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Wednesday, October 20, 2010

Madra: Anything for Publicity



In this vintage 1951 photo from Union Station in Los Angeles, Madra Lord literally stops traffic by parading around in her lingerie. The things people will do for publicity!

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Friday, October 15, 2010

Gene: Starlight Canteen



For today’s post, Gene models “Starlight Canteen,” one of the beautiful dresses she wore to the Hollywood Canteen during World War II. Designed by Jim Howard, you can bet her dance card was full the evening she wore this beautiful blue gown. Here’s a little history about The Hollywood Canteen from the story card:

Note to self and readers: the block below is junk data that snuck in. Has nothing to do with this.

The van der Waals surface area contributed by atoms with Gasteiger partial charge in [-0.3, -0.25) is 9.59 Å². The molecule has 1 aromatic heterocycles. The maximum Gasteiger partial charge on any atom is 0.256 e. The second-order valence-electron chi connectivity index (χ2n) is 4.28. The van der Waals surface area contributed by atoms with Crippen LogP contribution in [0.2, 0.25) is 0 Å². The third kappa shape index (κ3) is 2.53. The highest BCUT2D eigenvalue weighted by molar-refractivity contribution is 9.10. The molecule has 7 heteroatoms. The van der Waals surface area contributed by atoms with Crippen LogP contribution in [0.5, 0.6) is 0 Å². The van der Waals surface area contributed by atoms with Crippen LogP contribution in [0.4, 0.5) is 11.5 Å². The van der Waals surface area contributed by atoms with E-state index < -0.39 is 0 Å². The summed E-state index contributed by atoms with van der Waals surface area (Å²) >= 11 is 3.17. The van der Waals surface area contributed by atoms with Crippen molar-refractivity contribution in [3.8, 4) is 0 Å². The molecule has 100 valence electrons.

During World War II, the stars of Hollywood and Broadway banded together to make things a little easier for service men and women going off to fight by providing laughter, refreshment, entertainment, and compassion at Canteens on both coasts. In California, The Hollywood Canteen (founded by Bette Davis and John Garfield, among others), sometimes entertained as many as 10,000 guests a night. Free of charge, some of the biggest names in the Industry danced, poured coffee, chatted, told jokes—and did their best to give the fighting forces a proper send off.



In these rare vintage photos, you can see Gene heading towards the Canteen, with the NBC & CBS studios behind her.



This service man is so overcome with the amazement of seeing Gene blow him a kiss that he can barely contain himself!



Later, Gene recreated that moment in a photo studio for the possibility of a pinup poster:



Two views of The Hollywood Canteen; in the first, Gene attempts to get a camera-shy soldier to pose for the photographer: